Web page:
450 colleges had their ‘trusted sponsor’ status revoked in the past year. This affects around 11,000 overseas students. Much is being said in the media about the immigration abuses of student visas, but the coverage forgets the real victims of this headline figure – the students.
Colleges who have their licences revoked are not all ‘bogus’, as the red top papers would have us believe. There’s been a constant scrutiny of such institutions for a number of years now. Colleges denied the chance to recruit international students face financial oblivion, and many close leaving students stranded in the middle of their studies.
I’ve had a couple of meetings with a group of students who have been left high and dry by two main factors. Firstly, they studied at a college run by rip off merchants who were happy to take large amounts of cash in the form of tuition fees, who then filed for bankruptcy. Secondly, they’ve been let down by an immigration system that offers no support or protection to students in this situation.
Immigration law generally limits permission to stay to 60 days if a student’s course ends earlier than expected. As such, this means that a student has 60 days to find another college after their one closes.
Whether a college is licenced to issue Confirmation of Acceptance for Studies (CAS) certificates is decided by UKBA on three criteria: the human resource systems of the college, the civil penalties, and criminal convictions of the staff and any non-compliance by the organisation. There is no academic scrutiny of the college and no financial safeguards offered to students who choose to study there.
Perhaps an example best explains the situation.
Zara (not her real name) from Bangladesh came to study in the UK. Like so many students across the world, she was keen to improve her understanding and language skills by studying in another country. She’d seen adverts about London Trinity College, knew about the quality of education in the UK and applied. On the college website, it stated that the institution was a recognised sponsor in the eyes of the UKBA, which she found reassuring. The college was indeed listed on the UKBA website as a sponsor. They issued her with a CAS and was issued with a student visa.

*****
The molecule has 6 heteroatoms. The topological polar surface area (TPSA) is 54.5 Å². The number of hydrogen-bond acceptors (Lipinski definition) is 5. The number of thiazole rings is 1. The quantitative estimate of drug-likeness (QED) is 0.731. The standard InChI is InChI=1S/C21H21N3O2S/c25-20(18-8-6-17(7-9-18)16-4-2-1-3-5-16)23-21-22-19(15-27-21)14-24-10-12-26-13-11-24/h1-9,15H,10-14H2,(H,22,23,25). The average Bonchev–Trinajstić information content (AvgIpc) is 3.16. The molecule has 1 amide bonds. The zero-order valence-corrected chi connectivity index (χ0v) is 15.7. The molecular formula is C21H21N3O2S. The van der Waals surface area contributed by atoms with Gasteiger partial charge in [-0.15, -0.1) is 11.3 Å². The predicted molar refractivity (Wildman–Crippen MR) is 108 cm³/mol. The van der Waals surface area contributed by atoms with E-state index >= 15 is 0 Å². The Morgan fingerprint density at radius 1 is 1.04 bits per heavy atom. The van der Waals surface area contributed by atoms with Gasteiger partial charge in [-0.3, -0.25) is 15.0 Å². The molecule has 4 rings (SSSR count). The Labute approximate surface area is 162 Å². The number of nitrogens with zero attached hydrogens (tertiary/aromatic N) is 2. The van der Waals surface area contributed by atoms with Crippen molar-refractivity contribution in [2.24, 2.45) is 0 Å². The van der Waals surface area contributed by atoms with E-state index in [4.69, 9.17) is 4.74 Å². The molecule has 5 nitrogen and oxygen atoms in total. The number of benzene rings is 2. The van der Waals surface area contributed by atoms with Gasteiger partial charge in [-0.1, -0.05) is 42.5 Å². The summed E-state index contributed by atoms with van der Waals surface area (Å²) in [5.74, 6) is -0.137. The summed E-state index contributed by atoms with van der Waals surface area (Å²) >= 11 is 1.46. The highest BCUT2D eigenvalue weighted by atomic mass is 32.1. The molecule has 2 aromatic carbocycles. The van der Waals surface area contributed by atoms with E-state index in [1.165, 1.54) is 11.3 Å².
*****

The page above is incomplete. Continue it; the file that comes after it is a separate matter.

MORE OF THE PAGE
Zara paid fees of £8000 to cover tuition for her ACCA qualification in accounting. But the financial demands weren’t quite so simple. She had to prove to UKBA she had enough money in her bank account to maintain herself for a year – £9600 to be precise. Borrowing the money from her parents and a little more from her extended family, she arrived in the UK, found lodgings and started her course in accounting.She was disappointed to find her ‘college’ was set up in a closed down grocery store. But, they taught the course and she thrived as a result of her hard work.
One day Zara turned up to college one day to find it closed. Meeting other students outside they did some quick research and found the college had gone into voluntary liquidation. None of the students were able to get their money back.
On seeking advice Zara and the others discovered that unless they found a college that would accept them within 60 days, paid the fees to the new college and reapplied for a visa, they would be in the country illegally.
Zara and her family could not afford a second set of fees. Additionally, few colleges are willing to accept international students mid-course as they have to use up their valuable CAS allocation for less money than a student studying a full year.
The Government and media stoked hysteria on ‘bogus’ students and ‘bogus’ colleges does wonders for helping to massage the figures on net immigration and appeasing public perceptions on immigration, but it does nothing to help the real victims of the situation – overseas students left in the lurch by colleges and the UKBA.
Overseas students bring billions of pounds of trade and education revenue to the UK each year. Cuts in funding mean that universities and colleges are more dependent than ever on the fees paid by international students to keep courses open and education provision intact.
A stamp of approval from the UKBA has helped thousands of students decide to study at institutions which have dubious academic track records. Revoking trusted status may stop further abuses in the future – but what about those left in limbo now?
We are holding a public meeting to discuss a campaign for the rights of these students, in conjunction with their own organisation Pupils’ Rights. Its being organised for Monday 28th November at 6.30pm in Room 3A, University of London Union, Malet Street WC1E 7HY. Maybe see you there?